Considered a pioneering work for its use of photography as social documentation, and one of the most significant and far-reaching photobooks in the medium’s history, Street Life in London was a breakthrough in photographic reporting and observation.
For a fortunate few, late 1870’s Britain was a time of prosperity and wealth. However, a large section of the British population was struggling in squalor and destitution. Between 1876 and 1877 Scottish photographer John Thomson documented the living conditions of the poor. The photographs were intended to help middle class Victorians to gain some understanding of the depth of misery faced by the lower class. As Thomson himself writes: The unquestionable accuracy of this testimony [photographic] will enable us to present true types of the London poor and shield us from the accusation of either underrating or exaggerating individual peculiarities of appearance.
"In mid-Victorian times photographers did not point their cameras at overt social problems. Perhaps this fact in itself reflected something of the period — social conditions of the working classes were not something to be looked at either with the naked eye or the camera."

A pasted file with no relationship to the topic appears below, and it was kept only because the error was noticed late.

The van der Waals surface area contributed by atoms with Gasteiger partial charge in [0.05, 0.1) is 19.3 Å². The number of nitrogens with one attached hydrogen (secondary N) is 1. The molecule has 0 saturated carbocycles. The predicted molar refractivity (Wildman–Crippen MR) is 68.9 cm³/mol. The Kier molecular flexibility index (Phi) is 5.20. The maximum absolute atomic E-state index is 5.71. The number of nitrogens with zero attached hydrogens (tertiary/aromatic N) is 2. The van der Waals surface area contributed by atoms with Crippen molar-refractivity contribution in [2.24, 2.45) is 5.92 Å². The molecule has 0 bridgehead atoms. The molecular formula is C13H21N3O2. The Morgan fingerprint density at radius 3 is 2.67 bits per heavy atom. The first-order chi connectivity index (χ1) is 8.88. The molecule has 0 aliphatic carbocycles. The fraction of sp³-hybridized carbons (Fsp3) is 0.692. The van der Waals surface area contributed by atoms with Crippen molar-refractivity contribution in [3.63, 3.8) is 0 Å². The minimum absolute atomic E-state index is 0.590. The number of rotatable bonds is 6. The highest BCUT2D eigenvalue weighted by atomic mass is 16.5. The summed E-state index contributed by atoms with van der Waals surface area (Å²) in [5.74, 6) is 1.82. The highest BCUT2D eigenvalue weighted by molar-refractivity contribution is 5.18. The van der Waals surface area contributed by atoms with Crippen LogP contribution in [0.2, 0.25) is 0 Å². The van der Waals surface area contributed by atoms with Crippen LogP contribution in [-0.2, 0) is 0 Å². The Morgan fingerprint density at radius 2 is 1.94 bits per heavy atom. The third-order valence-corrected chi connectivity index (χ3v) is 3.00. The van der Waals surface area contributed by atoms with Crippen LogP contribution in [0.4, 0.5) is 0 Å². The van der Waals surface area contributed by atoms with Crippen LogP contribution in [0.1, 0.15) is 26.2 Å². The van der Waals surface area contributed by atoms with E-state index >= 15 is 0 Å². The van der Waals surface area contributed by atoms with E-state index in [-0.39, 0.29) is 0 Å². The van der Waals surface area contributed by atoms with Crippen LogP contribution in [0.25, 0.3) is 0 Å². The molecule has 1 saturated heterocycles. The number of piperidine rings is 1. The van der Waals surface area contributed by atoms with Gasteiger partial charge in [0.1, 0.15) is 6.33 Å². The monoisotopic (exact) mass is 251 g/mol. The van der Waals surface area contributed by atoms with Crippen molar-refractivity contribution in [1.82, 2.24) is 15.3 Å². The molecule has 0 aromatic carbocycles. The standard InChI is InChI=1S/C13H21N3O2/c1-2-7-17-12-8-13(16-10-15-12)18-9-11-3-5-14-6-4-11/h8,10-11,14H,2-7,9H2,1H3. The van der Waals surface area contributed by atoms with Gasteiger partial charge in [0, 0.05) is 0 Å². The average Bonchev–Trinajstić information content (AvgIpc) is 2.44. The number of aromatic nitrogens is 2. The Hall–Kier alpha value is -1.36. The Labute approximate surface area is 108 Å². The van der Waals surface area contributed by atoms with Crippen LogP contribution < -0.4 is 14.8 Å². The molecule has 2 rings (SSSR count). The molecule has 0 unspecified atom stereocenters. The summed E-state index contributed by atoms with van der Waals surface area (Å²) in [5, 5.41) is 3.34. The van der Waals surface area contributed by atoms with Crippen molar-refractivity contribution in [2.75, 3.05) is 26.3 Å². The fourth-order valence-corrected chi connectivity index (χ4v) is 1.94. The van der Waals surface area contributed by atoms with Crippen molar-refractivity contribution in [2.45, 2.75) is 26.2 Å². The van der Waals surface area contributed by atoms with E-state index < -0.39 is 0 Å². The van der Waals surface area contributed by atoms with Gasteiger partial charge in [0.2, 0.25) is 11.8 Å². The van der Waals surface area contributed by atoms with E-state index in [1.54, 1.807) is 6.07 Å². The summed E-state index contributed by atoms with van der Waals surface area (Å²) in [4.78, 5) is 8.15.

Perhaps the most striking feature of Street Life is that the images are reproduced photomechanically by the Woodburytype process from the Thompson’s original dry-plate negatives. The resultant prints give a strikingly sharp, permanent, almost three-dimensional toned representation allowing us to experience them today exactly as they were intended when published.
‘Street Life in London’ was issued monthly for a year beginning in February 1877. Each issue contained three Woodburytypes with explanatory biographical text to accompany them. The text was written by Thompson and Adolphe Smith. The 12 monthly parts of were reissued in book form in 1878, and also in a shorter version under the title, Street Incidents was issued in 1881 with 21 of the original 36 Woodburytypes.
“Structurally, Street Life is a combination of street portraiture… and interviews with the subjects. Thus it was the direct predecessor of the journalistic picture stories that would appear in illustrated magazines from that period onward” 
 Buckland G. Reality Recorded : Early Documentary Photography. Greenwich Conn: New York Graphic Society; 1974. p. 77
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Todd, Nicola John Thomson’s “The Crawlers” and the Birth of Documentary Photography https://wolvesphoto.wordpress.com/documentary-photography/
Thomson, J. (1994) Victorian London Street Life in Historic Photographs. Mineola: Dover Publications, Inc
White, S. (1985) John Thomson Life and Photographs. Thames and Hudson
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The Collection of Alfred Stieglitz: Fifty Pioneers of Modern Photography: Weston J. Naef: The Metropolitan Museum of Art: 1978
Frizot, Michel. A New History of Photography. , ‘The Photograph in Print, Multiplication and Stability of the Image’ by Sylvie Aubenas, 1999.
Goldschmidt Lucien Weston J Naef and Grolier Club. 1980. The Truthful Lens : A Survey of the Photographically Illustrated Book 1844-1914. 1st ed. New York: Grolier Club